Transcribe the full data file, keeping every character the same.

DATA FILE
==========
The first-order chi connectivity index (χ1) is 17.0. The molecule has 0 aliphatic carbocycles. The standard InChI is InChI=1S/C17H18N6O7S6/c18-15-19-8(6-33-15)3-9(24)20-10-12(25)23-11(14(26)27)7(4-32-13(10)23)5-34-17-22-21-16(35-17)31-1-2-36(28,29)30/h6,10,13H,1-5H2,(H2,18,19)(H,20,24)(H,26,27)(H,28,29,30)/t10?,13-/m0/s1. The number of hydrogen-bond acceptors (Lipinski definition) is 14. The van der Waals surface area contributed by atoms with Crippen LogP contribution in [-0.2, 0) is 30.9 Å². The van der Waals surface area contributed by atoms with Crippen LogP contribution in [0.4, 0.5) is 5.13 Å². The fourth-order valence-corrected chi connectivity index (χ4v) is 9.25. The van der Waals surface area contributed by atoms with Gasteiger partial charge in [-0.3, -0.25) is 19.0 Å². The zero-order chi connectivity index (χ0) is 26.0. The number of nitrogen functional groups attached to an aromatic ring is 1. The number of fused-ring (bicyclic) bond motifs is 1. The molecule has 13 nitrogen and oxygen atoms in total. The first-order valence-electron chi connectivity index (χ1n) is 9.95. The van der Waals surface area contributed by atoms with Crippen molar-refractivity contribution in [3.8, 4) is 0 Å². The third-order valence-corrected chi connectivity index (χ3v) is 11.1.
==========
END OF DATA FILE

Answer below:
The first-order chi connectivity index (χ1) is 17.0. The molecule has 0 aliphatic carbocycles. The standard InChI is InChI=1S/C17H18N6O7S6/c18-15-19-8(6-33-15)3-9(24)20-10-12(25)23-11(14(26)27)7(4-32-13(10)23)5-34-17-22-21-16(35-17)31-1-2-36(28,29)30/h6,10,13H,1-5H2,(H2,18,19)(H,20,24)(H,26,27)(H,28,29,30)/t10?,13-/m0/s1. The number of hydrogen-bond acceptors (Lipinski definition) is 14. The van der Waals surface area contributed by atoms with Crippen LogP contribution in [-0.2, 0) is 30.9 Å². The van der Waals surface area contributed by atoms with Crippen LogP contribution in [0.4, 0.5) is 5.13 Å². The fourth-order valence-corrected chi connectivity index (χ4v) is 9.25. The van der Waals surface area contributed by atoms with Gasteiger partial charge in [-0.3, -0.25) is 19.0 Å². The zero-order chi connectivity index (χ0) is 26.0. The number of nitrogen functional groups attached to an aromatic ring is 1. The number of fused-ring (bicyclic) bond motifs is 1. The molecule has 13 nitrogen and oxygen atoms in total. The first-order valence-electron chi connectivity index (χ1n) is 9.95. The van der Waals surface area contributed by atoms with Crippen molar-refractivity contribution in [3.8, 4) is 0 Å². The third-order valence-corrected chi connectivity index (χ3v) is 11.1.